Through his roles both as Chief Executive of The Scouts and the National Union of Students, and as a current trustee of Step Up To Serve, Matt Hyde has helped change the conversation around youth volunteering, attracting support and investment to grow youth social action.

A former member of a notorious Birmingham gang, Simeon Moore now tackles the glamorisation of gang culture to young people. Describing his gangster lifestyle as a “mental prison”, Simeon lifted himself from a life of crime and uses the power of music to educate the lives of others.

Volunteering Expo, Rotary Club, Frank Bruno, Ben Fogle, Brooke Kinsella

Colin Winstone, spokesperson for Warwickshire Rotary, said: “The idea behind Rotary first launching this event back in 2019 was to highlight the amazing impact that volunteering makes to society. Little did we know that the world would be in a very different place a few years on.

“Although a lot in society has changed, many things possibly permanently, the coronavirus pandemic has thrown into sharp focus not only the need for volunteers, but the appetite people have to pull together in their community.”

“We hope that Volunteer Expo can be a part of that legacy and leave a positive impact going forward. It’s a great chance to learn more about how you can help. I find volunteering hugely rewarding and fun on a personal level, and would encourage people, whether a new or existing volunteer, to join us.”

Visitors will also enjoy a packed programme of workshops covering everything from mental health to plastic pollution and disability-inclusive volunteering to digital fundraising.

To find out more about what’s in store for the event, and book your free tickets, head to www.volunteerexpo.co.uk

Rotary-led creative campaign promotes peace and mental wellbeing in schools

Rotary-led creative campaign promotes peace and mental wellbeing in schools

SCHOOL pupils across Rugby are being invited to get creative as part of a Rotary Club campaign to promote peace and mental wellbeing among young people.

The Peace Pole competition forms part of a drive by Heart of England Rotary Clubs, to tackle the underlying causes of conflict, including poverty, discrimination, lack of access to education, and unequal distribution of resources.

It is being widened out following the success of a recent project at Westgate Primary School in Warwick before Christmas.

Rotary Clubs, Peace Poles, Margaret Morley
The Peace Pole planting at Westgate Primary School in Warwick in December.

The Club is also working with Newburgh and Aylesford Primary Schools as well as Warwick Town Council which plans to introduce a Wooden Peace Pole into the town’s Pageant Gardens, incorporating languages from its twin towns in France, Germany and Italy.

Schools are being invited to submit their design for a Peace Garden and the winning entry will be presented with their own bespoke Peace Pole, donated by the Heart of England Rotary Clubs.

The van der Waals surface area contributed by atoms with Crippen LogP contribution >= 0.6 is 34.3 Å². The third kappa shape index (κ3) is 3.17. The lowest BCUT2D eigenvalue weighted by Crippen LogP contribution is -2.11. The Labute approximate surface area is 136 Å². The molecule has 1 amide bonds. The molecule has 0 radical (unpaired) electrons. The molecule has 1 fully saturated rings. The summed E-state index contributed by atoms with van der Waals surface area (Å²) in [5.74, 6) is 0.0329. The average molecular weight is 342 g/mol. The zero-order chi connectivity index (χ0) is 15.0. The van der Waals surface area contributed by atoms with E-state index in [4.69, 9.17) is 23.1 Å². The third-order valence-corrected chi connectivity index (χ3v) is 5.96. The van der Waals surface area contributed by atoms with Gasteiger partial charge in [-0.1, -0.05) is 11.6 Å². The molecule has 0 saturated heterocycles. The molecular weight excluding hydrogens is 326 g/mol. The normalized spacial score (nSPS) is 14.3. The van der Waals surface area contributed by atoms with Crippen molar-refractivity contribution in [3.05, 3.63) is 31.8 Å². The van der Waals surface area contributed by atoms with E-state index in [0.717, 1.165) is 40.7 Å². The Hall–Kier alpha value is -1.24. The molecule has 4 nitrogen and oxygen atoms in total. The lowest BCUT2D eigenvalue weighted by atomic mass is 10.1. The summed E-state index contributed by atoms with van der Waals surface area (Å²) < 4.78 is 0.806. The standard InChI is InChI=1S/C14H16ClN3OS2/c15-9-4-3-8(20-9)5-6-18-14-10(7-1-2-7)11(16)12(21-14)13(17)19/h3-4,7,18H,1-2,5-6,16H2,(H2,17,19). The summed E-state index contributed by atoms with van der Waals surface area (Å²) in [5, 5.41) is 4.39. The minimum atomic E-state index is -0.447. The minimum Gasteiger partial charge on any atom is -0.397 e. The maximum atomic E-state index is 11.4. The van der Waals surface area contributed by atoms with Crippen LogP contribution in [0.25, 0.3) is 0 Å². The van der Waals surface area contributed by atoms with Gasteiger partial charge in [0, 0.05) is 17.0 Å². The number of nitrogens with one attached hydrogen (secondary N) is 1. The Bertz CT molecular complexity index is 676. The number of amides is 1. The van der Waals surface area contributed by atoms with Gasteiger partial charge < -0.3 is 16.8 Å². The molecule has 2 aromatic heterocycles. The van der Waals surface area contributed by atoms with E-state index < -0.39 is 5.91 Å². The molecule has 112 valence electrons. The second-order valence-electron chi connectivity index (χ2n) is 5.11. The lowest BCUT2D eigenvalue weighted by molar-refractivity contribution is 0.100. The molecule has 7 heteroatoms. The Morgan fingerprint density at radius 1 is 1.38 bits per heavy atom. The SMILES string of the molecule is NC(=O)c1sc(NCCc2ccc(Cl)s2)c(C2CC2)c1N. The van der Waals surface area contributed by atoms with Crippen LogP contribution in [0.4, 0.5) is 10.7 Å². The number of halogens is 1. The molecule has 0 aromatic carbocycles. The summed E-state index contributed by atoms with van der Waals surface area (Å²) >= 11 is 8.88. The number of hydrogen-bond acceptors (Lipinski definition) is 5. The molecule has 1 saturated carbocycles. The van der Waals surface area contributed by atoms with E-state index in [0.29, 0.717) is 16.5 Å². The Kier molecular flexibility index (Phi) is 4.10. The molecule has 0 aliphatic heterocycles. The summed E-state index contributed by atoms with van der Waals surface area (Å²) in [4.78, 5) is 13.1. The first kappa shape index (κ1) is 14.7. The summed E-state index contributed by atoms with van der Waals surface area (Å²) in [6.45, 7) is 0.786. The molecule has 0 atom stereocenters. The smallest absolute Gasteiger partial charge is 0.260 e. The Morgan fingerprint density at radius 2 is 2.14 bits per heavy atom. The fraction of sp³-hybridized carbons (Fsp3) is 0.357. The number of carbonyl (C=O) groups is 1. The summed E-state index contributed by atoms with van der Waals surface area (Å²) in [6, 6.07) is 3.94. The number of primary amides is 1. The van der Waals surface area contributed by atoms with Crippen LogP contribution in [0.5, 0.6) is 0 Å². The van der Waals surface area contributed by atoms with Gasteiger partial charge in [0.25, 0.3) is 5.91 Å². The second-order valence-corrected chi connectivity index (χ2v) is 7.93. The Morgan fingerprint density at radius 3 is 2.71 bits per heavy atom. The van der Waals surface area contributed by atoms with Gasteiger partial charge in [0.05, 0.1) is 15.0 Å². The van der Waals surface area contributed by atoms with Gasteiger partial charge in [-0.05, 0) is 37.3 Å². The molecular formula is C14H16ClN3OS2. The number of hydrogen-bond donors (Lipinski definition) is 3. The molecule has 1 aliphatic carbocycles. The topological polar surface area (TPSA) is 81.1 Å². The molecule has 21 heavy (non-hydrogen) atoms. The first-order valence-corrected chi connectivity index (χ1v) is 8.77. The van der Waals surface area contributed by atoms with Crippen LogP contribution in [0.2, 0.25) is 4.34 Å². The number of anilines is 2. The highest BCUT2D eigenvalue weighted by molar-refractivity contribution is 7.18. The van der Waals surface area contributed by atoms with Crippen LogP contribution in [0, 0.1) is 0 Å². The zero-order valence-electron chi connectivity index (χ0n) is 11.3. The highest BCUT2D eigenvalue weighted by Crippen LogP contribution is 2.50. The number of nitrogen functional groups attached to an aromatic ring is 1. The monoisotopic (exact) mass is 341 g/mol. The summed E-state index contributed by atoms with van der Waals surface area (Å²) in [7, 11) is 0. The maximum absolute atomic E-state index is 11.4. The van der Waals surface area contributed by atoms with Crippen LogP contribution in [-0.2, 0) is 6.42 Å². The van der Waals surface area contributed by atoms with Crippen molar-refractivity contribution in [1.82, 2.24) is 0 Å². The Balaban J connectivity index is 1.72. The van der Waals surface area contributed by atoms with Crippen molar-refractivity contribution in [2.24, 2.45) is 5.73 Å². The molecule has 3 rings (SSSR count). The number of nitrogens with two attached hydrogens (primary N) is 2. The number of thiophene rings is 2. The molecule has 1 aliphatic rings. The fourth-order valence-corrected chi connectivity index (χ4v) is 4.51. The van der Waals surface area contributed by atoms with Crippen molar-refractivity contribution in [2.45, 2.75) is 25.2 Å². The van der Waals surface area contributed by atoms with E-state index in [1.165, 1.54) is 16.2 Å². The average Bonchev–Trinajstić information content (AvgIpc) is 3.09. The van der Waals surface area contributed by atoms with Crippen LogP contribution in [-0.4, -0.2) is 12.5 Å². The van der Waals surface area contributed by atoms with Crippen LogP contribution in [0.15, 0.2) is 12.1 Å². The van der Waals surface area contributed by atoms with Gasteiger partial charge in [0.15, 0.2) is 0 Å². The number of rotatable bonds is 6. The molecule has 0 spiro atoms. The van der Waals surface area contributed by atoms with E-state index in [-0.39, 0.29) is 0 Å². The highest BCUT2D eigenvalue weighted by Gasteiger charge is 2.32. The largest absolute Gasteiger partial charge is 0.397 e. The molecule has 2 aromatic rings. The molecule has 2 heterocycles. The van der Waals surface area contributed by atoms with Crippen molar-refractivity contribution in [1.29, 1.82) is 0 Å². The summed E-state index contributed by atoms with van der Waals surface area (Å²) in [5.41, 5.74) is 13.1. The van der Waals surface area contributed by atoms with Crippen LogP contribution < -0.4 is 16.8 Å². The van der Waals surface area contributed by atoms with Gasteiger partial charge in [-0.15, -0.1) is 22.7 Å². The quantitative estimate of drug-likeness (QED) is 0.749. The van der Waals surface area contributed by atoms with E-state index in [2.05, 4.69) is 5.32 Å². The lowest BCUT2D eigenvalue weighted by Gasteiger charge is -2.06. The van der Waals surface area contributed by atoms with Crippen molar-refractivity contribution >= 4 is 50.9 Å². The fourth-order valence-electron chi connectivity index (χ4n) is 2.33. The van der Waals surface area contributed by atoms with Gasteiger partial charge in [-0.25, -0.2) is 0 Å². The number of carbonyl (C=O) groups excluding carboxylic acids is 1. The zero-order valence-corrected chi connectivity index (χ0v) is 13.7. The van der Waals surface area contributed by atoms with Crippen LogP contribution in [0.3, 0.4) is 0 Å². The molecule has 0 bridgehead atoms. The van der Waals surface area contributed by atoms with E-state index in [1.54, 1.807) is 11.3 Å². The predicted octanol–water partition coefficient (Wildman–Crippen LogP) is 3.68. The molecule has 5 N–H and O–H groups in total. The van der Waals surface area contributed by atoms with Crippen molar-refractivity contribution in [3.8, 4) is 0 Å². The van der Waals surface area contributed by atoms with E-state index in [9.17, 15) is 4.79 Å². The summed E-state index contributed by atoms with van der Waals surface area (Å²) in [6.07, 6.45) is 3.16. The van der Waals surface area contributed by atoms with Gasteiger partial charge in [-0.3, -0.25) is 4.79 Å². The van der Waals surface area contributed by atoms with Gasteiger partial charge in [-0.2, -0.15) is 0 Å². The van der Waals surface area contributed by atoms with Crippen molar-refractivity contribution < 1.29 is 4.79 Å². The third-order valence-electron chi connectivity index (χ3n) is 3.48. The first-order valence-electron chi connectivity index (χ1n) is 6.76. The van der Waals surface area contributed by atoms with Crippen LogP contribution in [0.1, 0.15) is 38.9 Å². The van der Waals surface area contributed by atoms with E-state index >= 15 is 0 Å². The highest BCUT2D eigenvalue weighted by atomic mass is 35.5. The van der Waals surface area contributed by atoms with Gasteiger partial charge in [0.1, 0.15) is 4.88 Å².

With an estimated 250,000 across the globe, Peace Poles are internationally-recognised as the most prominent symbol, monument and silent visual for peace as well as representing a celebration of Peace and Collaboration between different countries too.

Warwick Rotarian and Peace Project Co-ordinator, Margaret Morley, said: “As an organisation Rotary is totally committed to working with schools in any way they feel necessary to support their Peace Education Curriculum and encourage a culture of peace, which is so important in today’s society.

“Promoting peace is a Rotary area of focus as well as part of the school curriculum. It’s not just about planting a peace pole it’s about working with schools to encourage young people to think about what peace means.”

Rotary Clubs, Peace Poles, Margaret Morley
Peace Poles Project Coordinator Margaret Morley.

Margaret added: “Peace Poles are so important as they take children out of the classroom, they provide areas of tranquillity and reflection, so important with mental health issues. They also encourage an interest in the environment planting/growing.

“The Peace Pole is a constant reminder that we are working together to create a caring and compassionate society.

“Children love them, ceremonies can be planned around them to encourage a culture of peace within the school.”

Headteacher at Westgate Primary School, Matthew Watson, said: “This project goes to illustrate how well different community groups in Warwick support us and provide opportunities for the children which may not otherwise be available to them.

“The raised bed that now houses the Peace Pole was unearthed and now provides a slightly separated area for contemplation. This will eventually have peaceful planting (lavenders etc) around it and will hopefully provide a focus for Remembrance Day and other fixed points in the year when the curriculum provides links to peace.

“The focus on mental wellbeing and finding solutions where they could be alone and peaceful has been reassuring in these difficult times.”

Each year the Rotary also awards more than 100 fully funded Peace Fellowships training for dedicated leaders around the world. Since the program began in 2002, the Rotary Peace Centres have trained more than 1,400 fellows across 115 countries, many of which now serve as leaders in governments, the military, education, law enforcement and international organisations like the United Nations.

Margaret added: “As a humanitarian organisation, peace is a cornerstone of our mission. We believe when people work to create peace in their communities, that change can have a global effect.

Schools interested in finding out more about the competition or the Peace Project are invited to contact Margaret Morley at: morleyam@aol.com.